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Not currently on display at the V&A

Panel

1296 (made)
Artist/Maker
Place Of Origin

These eight panels are amongst the finest examples of Egyptian Mamluk woodcarving (the Mamluks ruled Egypt and Syria between 1250 and 1517A.D). Such panels were used to decorate objects known as the minbar (pulpit in a mosque). Each individual panel formed part of the complex wooden inlay which covered the minbar. Mamluk carpentry techniques were highly innovative as once made, the wooden objects had to withstand the heat and humidity of the Egyptian climate. Such objects were made without any adhesive as the objects would expand and be damaged by the heat.

This group of panels once formed the surface decoration of a minbar commissioned by Sultan Lajin (d. 1299 A.D). It was built in 1296 A.D and placed in the ninth century Mosque of Ibn Tulun. As a Mamluk officer Lajin used the dilapidated mosque for shelter during a period of civil unrest, as he hid from his political enemies. He vowed that if he survived, he would repay the mosque by repairing it to its former glory. These exquisite minbar panels are an example of his vow. The Lajin panels are important examples of early Mamluk woodcarving, as they attest to the skill and creativity of early Mamluk carpentry. According to Stanley Lane-Poole (1854 – 1931 A.D.) in his book The Art of the Saracens in Egypt, the Lajin minbar panels were exceptional examples of carving skill and creativity; the panels represent the peak of Mamluk minbar design. The panels are also excellent examples of Mamluk wood carving: ivory would later eclipse wood as the chief material used in minbar inlay, as wood panel production declined during the fifteenth century.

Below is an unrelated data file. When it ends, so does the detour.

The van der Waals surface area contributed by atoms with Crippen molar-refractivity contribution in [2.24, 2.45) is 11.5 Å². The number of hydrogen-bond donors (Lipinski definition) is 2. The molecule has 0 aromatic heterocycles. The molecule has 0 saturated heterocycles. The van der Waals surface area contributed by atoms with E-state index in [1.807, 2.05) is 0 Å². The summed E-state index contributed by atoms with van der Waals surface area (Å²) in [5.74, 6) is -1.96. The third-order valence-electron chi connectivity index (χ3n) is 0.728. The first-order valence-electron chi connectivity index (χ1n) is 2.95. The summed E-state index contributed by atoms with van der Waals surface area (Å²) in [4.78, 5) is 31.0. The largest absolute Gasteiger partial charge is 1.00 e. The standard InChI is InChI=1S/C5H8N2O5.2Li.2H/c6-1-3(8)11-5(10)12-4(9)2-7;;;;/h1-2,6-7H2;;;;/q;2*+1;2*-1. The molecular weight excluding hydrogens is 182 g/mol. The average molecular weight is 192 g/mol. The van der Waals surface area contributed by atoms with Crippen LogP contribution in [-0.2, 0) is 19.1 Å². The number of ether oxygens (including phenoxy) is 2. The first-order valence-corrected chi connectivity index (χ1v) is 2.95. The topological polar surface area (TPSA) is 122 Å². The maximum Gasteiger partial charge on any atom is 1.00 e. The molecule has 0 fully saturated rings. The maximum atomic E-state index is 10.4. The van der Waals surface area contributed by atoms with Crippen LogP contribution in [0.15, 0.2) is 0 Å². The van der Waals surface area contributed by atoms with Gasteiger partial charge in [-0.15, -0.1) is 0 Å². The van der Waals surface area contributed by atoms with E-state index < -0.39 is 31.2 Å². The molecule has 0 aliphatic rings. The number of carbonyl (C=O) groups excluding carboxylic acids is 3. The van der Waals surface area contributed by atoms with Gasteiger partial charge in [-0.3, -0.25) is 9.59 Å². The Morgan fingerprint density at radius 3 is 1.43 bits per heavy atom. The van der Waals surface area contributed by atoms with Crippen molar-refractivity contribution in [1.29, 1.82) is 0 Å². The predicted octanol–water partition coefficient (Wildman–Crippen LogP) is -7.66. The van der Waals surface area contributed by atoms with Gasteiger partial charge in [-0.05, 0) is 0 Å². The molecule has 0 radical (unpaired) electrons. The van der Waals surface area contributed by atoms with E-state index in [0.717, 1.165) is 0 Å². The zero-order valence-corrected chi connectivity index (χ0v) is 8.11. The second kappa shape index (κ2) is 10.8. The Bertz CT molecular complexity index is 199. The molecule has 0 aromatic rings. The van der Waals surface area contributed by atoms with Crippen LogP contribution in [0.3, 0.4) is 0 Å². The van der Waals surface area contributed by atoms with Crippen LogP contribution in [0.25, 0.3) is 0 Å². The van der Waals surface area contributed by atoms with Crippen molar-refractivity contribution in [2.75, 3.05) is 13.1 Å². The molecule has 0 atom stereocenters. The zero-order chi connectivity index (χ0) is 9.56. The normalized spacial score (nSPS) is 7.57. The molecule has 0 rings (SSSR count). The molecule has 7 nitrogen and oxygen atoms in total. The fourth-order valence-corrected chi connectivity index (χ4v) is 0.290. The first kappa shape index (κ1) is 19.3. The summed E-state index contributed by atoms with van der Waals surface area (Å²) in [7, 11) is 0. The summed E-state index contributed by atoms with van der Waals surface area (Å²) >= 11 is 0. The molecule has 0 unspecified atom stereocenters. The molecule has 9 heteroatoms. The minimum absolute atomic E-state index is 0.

object details
Categories
Object Type
Parts
This object consists of 9 parts.

  • Panels
  • Architectural Panel
  • Architectural Panel
  • Architectural Panel
  • Architectural Panel
  • Architectural Panel
  • Architectural Panel
  • Architectural Panel
  • Architectural Panel
Materials and Techniques
Carved and inlaid panels: possibly made from rosewood and ebony woods
Brief Description
Eight wooden panels carved with two different levels of relief, Egypt, Mamluk period, 1296
Physical Description
A group of eight wooden panels carved in different levels of relief. The borders of all eight panels have been inlaid with narrow bands of wood. Two carved motifs are visible within the bands: a dark floral scrollwork and a lighter coloured studded strapwork. The dark floral scrollwork, forms the central carved design. Interlaced witn the floral scrollwork and carved in relief, is the lighter studded strapwork. Photography gives a clearer impression of the colouration of the scrollwork and strapwork. No two panels are the same: each has been carved with a different design. The shapes of the panels also vary. The group of panels is comprised of an eight sided star, a number of hexagonal panels and a trapezoid.

Dimensions
  • From register length: 18.625in
  • From register height: .125in
Style
Marks and Inscriptions
Object history
Together with another mounted panel of Lajin panels (V&A 1050-1869), these eight Lajin segments were purchased in Paris as part of "Dr Meymar's Collection", a group of historic objects sent to France by the Egyptian government, for display at the international exhibition of 1867. In 1869, following discussions at a parliamentary Select Committee in London, the South Kensington Museum (today the V&A) was authorised to buy this collection, with British government funds.